Combating the ‘Summer Slide’

SAN BENITO — It’s working.

The community and school district have teamed up to create a positive atmosphere to promote reading.

This summer, the school district will launch a reading program so unique it has never been done in San Benito.

So far, with the limited audience it has now, it’s already working for the community and the district.

In an effort to combat what is known as the “summer slide,” Superintendent Adrian Vega proposed last month the district allow its online library full of books to be used by students in pre-kindergarten all the way through eighth grade.

District leaders were fascinated with the project as soon as it was mentioned.

By using a website called myON, students can remain engaged for the three months they are not in school. It’s like Netflix for books.

The online database that is used by school districts all over the state allows children to pick and choose what kind of books they want to read.

“It enhances and bolsters support for what we already have,” said Vega. “It fills in the hole and gives families access to thousands of books.”

Students will log on and take an assessment to determine their reading level and interests.

From there, students will also get notification after they finish a book, of other books “you might also like.”

The website has about 60,000 books, making the children the controller of their summer reading list.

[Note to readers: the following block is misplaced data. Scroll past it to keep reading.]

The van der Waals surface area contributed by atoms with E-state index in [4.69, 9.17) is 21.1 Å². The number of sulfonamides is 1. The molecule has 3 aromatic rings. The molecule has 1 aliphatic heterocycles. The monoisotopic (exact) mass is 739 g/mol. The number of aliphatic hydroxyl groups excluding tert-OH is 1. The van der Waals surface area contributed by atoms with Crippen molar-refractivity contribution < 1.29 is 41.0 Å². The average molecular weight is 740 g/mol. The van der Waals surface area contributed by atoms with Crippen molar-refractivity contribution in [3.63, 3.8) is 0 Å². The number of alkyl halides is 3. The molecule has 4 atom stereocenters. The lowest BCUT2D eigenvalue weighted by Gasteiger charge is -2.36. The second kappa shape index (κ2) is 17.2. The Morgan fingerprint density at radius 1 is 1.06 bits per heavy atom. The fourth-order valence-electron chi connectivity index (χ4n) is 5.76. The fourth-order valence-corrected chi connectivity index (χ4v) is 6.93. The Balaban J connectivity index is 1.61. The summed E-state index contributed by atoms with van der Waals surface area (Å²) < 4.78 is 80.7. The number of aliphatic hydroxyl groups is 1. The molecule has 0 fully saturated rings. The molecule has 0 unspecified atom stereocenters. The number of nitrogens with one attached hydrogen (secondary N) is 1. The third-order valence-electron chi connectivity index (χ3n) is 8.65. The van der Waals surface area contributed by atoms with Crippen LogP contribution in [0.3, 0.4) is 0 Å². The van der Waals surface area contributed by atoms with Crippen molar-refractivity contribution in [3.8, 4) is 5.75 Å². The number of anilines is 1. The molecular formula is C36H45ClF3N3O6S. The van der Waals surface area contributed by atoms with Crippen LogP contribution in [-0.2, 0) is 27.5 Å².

“Research shows that if kids read at least five books over the summer, that helps deter the summer slide,” Vega said.

School leaders assure the online database will coincide with the summer school program for those who are having trouble reading and need to be part of an intensive program.

The online database also has the ability to read to the students, helping with language development.

The district and the city plan to make it easier for the community to access this database and others like it.

A few weeks ago, during the district’s first parent conference in 12 years, about 500 Kindle readers were given to parents.

“We are asking community members to work with us,” said Julie Trevino, Executive Director of Academic Services.

One person even donated funds, allowing the district to purchase 30 additional Kindle readers and cases.

The need is growing stronger, especially for those students in the rural areas.

“There is a need to provide service to students in the Los Indios area because they have about a 5- to 8-mile distance between Los Indios and the campuses,” Trevino said. “We are hoping to get those devices to those kids.”

The district will work with the online database to obtain a general log in pass that would be made available to people in the community.

From there, with the added participation and awareness for reading, the district plans to challenge people to read.

“Hey San Benito lets read 5,000 books or 10,000 books,” Trevino said. “We want to get people to understand the importance of reading.”

By the Numbers

500 electronic readers have been given to fami-lies.

60,000 books in the myOn library.

7,500 students will have access to myOn.